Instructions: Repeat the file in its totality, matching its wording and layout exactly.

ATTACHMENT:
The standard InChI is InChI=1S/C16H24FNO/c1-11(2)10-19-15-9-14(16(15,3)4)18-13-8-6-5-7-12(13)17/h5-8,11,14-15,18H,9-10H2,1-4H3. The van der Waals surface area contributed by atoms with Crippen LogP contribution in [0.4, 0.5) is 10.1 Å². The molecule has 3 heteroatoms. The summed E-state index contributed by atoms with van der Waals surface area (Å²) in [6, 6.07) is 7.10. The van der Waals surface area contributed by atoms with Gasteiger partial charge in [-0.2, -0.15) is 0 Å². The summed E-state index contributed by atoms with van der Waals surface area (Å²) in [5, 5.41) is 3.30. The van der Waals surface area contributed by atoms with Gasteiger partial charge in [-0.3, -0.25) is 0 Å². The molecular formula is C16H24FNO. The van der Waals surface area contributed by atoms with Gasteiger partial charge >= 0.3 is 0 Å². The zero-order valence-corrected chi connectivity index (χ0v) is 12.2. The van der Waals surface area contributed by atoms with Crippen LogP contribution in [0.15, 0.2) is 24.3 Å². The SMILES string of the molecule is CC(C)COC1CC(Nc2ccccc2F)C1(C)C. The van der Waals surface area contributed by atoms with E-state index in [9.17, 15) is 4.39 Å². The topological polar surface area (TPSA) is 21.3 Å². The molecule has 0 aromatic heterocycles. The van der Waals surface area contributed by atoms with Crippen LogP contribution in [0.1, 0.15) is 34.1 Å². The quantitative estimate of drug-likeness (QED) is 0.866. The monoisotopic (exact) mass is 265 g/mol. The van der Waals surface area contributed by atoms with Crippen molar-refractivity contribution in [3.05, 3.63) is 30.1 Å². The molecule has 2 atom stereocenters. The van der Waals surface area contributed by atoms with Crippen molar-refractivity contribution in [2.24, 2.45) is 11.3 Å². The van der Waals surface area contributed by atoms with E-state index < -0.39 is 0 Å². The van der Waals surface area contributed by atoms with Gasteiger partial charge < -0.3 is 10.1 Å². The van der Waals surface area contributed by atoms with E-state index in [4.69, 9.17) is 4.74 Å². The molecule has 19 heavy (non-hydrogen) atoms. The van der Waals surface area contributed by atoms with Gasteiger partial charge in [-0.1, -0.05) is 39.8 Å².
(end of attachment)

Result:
The standard InChI is InChI=1S/C16H24FNO/c1-11(2)10-19-15-9-14(16(15,3)4)18-13-8-6-5-7-12(13)17/h5-8,11,14-15,18H,9-10H2,1-4H3. The van der Waals surface area contributed by atoms with Crippen LogP contribution in [0.4, 0.5) is 10.1 Å². The molecule has 3 heteroatoms. The summed E-state index contributed by atoms with van der Waals surface area (Å²) in [6, 6.07) is 7.10. The van der Waals surface area contributed by atoms with Gasteiger partial charge in [-0.2, -0.15) is 0 Å². The summed E-state index contributed by atoms with van der Waals surface area (Å²) in [5, 5.41) is 3.30. The van der Waals surface area contributed by atoms with Gasteiger partial charge in [-0.3, -0.25) is 0 Å². The molecular formula is C16H24FNO. The van der Waals surface area contributed by atoms with Gasteiger partial charge >= 0.3 is 0 Å². The zero-order valence-corrected chi connectivity index (χ0v) is 12.2. The van der Waals surface area contributed by atoms with Crippen LogP contribution in [0.15, 0.2) is 24.3 Å². The SMILES string of the molecule is CC(C)COC1CC(Nc2ccccc2F)C1(C)C. The van der Waals surface area contributed by atoms with E-state index in [9.17, 15) is 4.39 Å². The topological polar surface area (TPSA) is 21.3 Å². The molecule has 0 aromatic heterocycles. The van der Waals surface area contributed by atoms with Crippen LogP contribution in [0.1, 0.15) is 34.1 Å². The quantitative estimate of drug-likeness (QED) is 0.866. The monoisotopic (exact) mass is 265 g/mol. The van der Waals surface area contributed by atoms with Crippen molar-refractivity contribution in [3.05, 3.63) is 30.1 Å². The molecule has 2 atom stereocenters. The van der Waals surface area contributed by atoms with Crippen molar-refractivity contribution in [2.24, 2.45) is 11.3 Å². The van der Waals surface area contributed by atoms with E-state index < -0.39 is 0 Å². The van der Waals surface area contributed by atoms with Gasteiger partial charge < -0.3 is 10.1 Å². The van der Waals surface area contributed by atoms with E-state index in [4.69, 9.17) is 4.74 Å². The molecule has 19 heavy (non-hydrogen) atoms. The van der Waals surface area contributed by atoms with Gasteiger partial charge in [-0.1, -0.05) is 39.8 Å².